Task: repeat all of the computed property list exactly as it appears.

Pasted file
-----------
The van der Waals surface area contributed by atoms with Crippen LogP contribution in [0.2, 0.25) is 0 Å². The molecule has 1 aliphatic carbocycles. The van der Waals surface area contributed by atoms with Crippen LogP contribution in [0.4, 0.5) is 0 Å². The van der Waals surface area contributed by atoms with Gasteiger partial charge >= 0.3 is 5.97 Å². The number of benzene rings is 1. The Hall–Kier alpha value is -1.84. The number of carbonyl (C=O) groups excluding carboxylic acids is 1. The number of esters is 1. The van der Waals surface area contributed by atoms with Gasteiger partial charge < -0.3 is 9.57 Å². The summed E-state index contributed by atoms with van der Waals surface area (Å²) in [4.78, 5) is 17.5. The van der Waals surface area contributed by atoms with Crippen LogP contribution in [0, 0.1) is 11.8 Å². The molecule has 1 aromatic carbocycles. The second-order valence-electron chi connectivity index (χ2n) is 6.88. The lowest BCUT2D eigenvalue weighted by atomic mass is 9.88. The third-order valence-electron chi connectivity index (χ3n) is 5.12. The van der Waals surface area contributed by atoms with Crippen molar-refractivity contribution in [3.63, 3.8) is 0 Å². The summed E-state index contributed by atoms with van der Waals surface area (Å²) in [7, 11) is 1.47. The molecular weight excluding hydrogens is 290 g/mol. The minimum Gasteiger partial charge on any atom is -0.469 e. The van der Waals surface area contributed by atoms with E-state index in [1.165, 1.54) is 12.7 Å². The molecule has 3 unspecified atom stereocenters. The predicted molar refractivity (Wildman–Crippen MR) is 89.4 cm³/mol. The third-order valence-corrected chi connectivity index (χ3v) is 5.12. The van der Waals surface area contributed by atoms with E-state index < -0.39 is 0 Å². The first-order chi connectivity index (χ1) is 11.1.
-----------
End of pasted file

The van der Waals surface area contributed by atoms with Crippen LogP contribution in [0.2, 0.25) is 0 Å². The molecule has 1 aliphatic carbocycles. The van der Waals surface area contributed by atoms with Crippen LogP contribution in [0.4, 0.5) is 0 Å². The van der Waals surface area contributed by atoms with Gasteiger partial charge >= 0.3 is 5.97 Å². The number of benzene rings is 1. The Hall–Kier alpha value is -1.84. The number of carbonyl (C=O) groups excluding carboxylic acids is 1. The number of esters is 1. The van der Waals surface area contributed by atoms with Gasteiger partial charge < -0.3 is 9.57 Å². The summed E-state index contributed by atoms with van der Waals surface area (Å²) in [4.78, 5) is 17.5. The van der Waals surface area contributed by atoms with Crippen LogP contribution in [0, 0.1) is 11.8 Å². The molecule has 1 aromatic carbocycles. The second-order valence-electron chi connectivity index (χ2n) is 6.88. The lowest BCUT2D eigenvalue weighted by atomic mass is 9.88. The third-order valence-electron chi connectivity index (χ3n) is 5.12. The van der Waals surface area contributed by atoms with Crippen molar-refractivity contribution in [3.63, 3.8) is 0 Å². The summed E-state index contributed by atoms with van der Waals surface area (Å²) in [7, 11) is 1.47. The molecular weight excluding hydrogens is 290 g/mol. The minimum Gasteiger partial charge on any atom is -0.469 e. The van der Waals surface area contributed by atoms with E-state index in [1.165, 1.54) is 12.7 Å². The molecule has 3 unspecified atom stereocenters. The predicted molar refractivity (Wildman–Crippen MR) is 89.4 cm³/mol. The third-order valence-corrected chi connectivity index (χ3v) is 5.12. The van der Waals surface area contributed by atoms with E-state index < -0.39 is 0 Å². The first-order chi connectivity index (χ1) is 11.1.